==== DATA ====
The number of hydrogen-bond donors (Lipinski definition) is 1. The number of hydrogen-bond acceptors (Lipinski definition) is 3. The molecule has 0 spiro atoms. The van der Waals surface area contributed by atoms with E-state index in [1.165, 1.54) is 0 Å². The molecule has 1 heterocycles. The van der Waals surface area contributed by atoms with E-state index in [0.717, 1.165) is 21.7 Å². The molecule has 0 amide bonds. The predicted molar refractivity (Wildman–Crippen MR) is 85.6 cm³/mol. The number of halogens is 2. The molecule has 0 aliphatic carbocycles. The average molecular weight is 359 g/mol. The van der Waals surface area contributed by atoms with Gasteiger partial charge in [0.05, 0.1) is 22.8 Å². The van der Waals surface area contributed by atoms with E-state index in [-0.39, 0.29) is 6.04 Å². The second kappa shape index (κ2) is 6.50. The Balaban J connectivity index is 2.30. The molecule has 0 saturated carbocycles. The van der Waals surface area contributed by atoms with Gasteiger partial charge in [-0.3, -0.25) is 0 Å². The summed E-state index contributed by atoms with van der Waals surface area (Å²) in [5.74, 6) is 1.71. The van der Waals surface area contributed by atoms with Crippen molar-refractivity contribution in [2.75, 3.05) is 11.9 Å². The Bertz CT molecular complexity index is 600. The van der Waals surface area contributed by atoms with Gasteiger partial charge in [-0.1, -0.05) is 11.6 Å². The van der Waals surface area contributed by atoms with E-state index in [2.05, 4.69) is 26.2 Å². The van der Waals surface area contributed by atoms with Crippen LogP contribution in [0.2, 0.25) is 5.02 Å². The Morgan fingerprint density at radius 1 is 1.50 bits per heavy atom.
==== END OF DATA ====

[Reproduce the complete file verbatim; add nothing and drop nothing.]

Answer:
The number of hydrogen-bond donors (Lipinski definition) is 1. The number of hydrogen-bond acceptors (Lipinski definition) is 3. The molecule has 0 spiro atoms. The van der Waals surface area contributed by atoms with E-state index in [1.165, 1.54) is 0 Å². The molecule has 1 heterocycles. The van der Waals surface area contributed by atoms with E-state index in [0.717, 1.165) is 21.7 Å². The molecule has 0 amide bonds. The predicted molar refractivity (Wildman–Crippen MR) is 85.6 cm³/mol. The number of halogens is 2. The molecule has 0 aliphatic carbocycles. The average molecular weight is 359 g/mol. The van der Waals surface area contributed by atoms with Gasteiger partial charge in [0.05, 0.1) is 22.8 Å². The van der Waals surface area contributed by atoms with E-state index in [-0.39, 0.29) is 6.04 Å². The second kappa shape index (κ2) is 6.50. The Balaban J connectivity index is 2.30. The molecule has 0 saturated carbocycles. The van der Waals surface area contributed by atoms with Gasteiger partial charge in [-0.3, -0.25) is 0 Å². The summed E-state index contributed by atoms with van der Waals surface area (Å²) in [5.74, 6) is 1.71. The van der Waals surface area contributed by atoms with Crippen molar-refractivity contribution in [2.75, 3.05) is 11.9 Å². The Bertz CT molecular complexity index is 600. The van der Waals surface area contributed by atoms with Gasteiger partial charge in [-0.1, -0.05) is 11.6 Å². The van der Waals surface area contributed by atoms with E-state index in [2.05, 4.69) is 26.2 Å². The van der Waals surface area contributed by atoms with Crippen LogP contribution in [0.2, 0.25) is 5.02 Å². The Morgan fingerprint density at radius 1 is 1.50 bits per heavy atom.